Notices
Results 1 to 10 of 10

Thread: Greenhouse Gases for Something Useful?

  1. #1 Greenhouse Gases for Something Useful? 
    Forum Freshman
    Join Date
    Sep 2014
    Posts
    17
    Hi there. I'm working on an project and I have an idea on how to reduce greenhouse gasses. In fact, my idea combines them to make something useful. The general idea is to split carbon dioxide into C and O2, then combine the carbon with methane (either C3H8 or 2C3H8) to create either ethylene or propane. This could then be used for a useful purpose. I have a few questions. First, through what process would you split CO2? Second, how would you combine CO2 with C3H8? And finally, could this actually work? I appreciate any and all help.


    Reply With Quote  
     

  2.  
     

  3. #2  
    Forum Cosmic Wizard
    Join Date
    Aug 2013
    Location
    San Diego
    Posts
    2,008
    Quote Originally Posted by jwscienceman View Post
    Hi there. I'm working on an project and I have an idea on how to reduce greenhouse gasses. In fact, my idea combines them to make something useful. The general idea is to split carbon dioxide into C and O2, then combine the carbon with methane (either C3H8 or 2C3H8) to create either ethylene or propane. This could then be used for a useful purpose. I have a few questions. First, through what process would you split CO2?
    The water gas shift reaction: CO2 + H2 CO + H2O

    Or the Sabatier reaction: CO2 + 4 H2 → CH4 + 2 H2O

    would be good starting points.


    Reply With Quote  
     

  4. #3  
    Forum Professor Zwolver's Avatar
    Join Date
    May 2006
    Location
    Netherlands
    Posts
    1,632
    Actually, this leaves you with the problem of making hydrogen. And both reactions have some issue with them as well. CO isn't harmless, and creating H2 or CH4 doesn't really matter. The bottom reaction costs energy, i believe. Right now, they do exactly the opposite to produce hydrogen, without electrolysis.

    If you want to handle CO2, you have to either store it, or have some organism reduce it to O2 and sugars or CxHx2+2 chain.

    At my university this part is big business, and they haven't found a way, beyond using minerals to store the CO2 in, like olivine or other silicates. Promoting sedimentation of organics, or managing the food supply of oceans.
    Growing up, i marveled at star-trek's science, and ignored the perfect society. Now, i try to ignore their science, and marvel at the society.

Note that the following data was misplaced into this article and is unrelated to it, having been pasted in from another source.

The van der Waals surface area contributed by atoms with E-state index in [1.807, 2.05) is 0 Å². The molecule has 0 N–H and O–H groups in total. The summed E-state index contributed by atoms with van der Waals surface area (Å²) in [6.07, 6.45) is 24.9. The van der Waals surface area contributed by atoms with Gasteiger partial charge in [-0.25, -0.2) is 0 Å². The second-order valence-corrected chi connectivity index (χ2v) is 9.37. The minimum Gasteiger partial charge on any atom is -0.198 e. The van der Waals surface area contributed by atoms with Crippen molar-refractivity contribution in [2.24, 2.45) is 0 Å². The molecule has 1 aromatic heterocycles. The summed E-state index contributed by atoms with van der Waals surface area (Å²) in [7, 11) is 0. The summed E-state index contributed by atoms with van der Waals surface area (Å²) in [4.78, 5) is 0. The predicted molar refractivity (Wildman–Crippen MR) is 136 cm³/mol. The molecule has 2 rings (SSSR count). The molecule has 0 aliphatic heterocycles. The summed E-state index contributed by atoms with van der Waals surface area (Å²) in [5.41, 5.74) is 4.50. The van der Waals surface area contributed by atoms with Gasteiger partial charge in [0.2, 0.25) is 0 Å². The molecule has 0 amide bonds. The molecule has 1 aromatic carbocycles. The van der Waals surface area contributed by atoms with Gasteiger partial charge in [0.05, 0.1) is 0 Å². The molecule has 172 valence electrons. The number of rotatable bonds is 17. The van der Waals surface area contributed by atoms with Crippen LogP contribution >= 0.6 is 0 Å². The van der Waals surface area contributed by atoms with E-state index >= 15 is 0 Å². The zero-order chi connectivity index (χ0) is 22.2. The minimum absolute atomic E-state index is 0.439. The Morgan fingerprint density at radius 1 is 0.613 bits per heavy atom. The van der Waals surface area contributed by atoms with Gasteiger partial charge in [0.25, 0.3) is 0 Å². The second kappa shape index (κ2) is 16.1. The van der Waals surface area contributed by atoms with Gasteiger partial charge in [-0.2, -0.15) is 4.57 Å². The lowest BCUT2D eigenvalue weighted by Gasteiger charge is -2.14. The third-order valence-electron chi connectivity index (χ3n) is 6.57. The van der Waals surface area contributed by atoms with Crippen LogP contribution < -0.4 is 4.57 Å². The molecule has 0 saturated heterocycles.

Imagine, being able to create matter out of thin air, and not coming up with using drones for boarding hostile ships. Or using drones to defend your own ship. Heck, using drones to block energy attacks, counterattack or for surveillance. Unless, of course, they are nano-machines in your blood, which is a billion times more complex..
    Reply With Quote  
     

  5. #4  
    exchemist
    Join Date
    May 2013
    Location
    London
    Posts
    2,657
    Quote Originally Posted by jwscienceman View Post
    Hi there. I'm working on an project and I have an idea on how to reduce greenhouse gasses. In fact, my idea combines them to make something useful. The general idea is to split carbon dioxide into C and O2, then combine the carbon with methane (either C3H8 or 2C3H8) to create either ethylene or propane. This could then be used for a useful purpose. I have a few questions. First, through what process would you split CO2? Second, how would you combine CO2 with C3H8? And finally, could this actually work? I appreciate any and all help.
    I'd like to understand first the thermodynamics of this. The obvious problem with any of this is that reducing CO2 is energetically costly. Where will this energy come from, if not from fossil fuel? The problem we have as a civilisation is that we demand more energy than we can make without resorting to the burning of fossil fuel. So it seems to me that any scheme to do what you suggest will have no net effect on reducing carbon emissions, since if you divert energy to do what you propose, you are depriving someone of it and they will burn fossil fuel to compensate. Unless, of course, you can tap some energy source that can do this but can't be used in another way.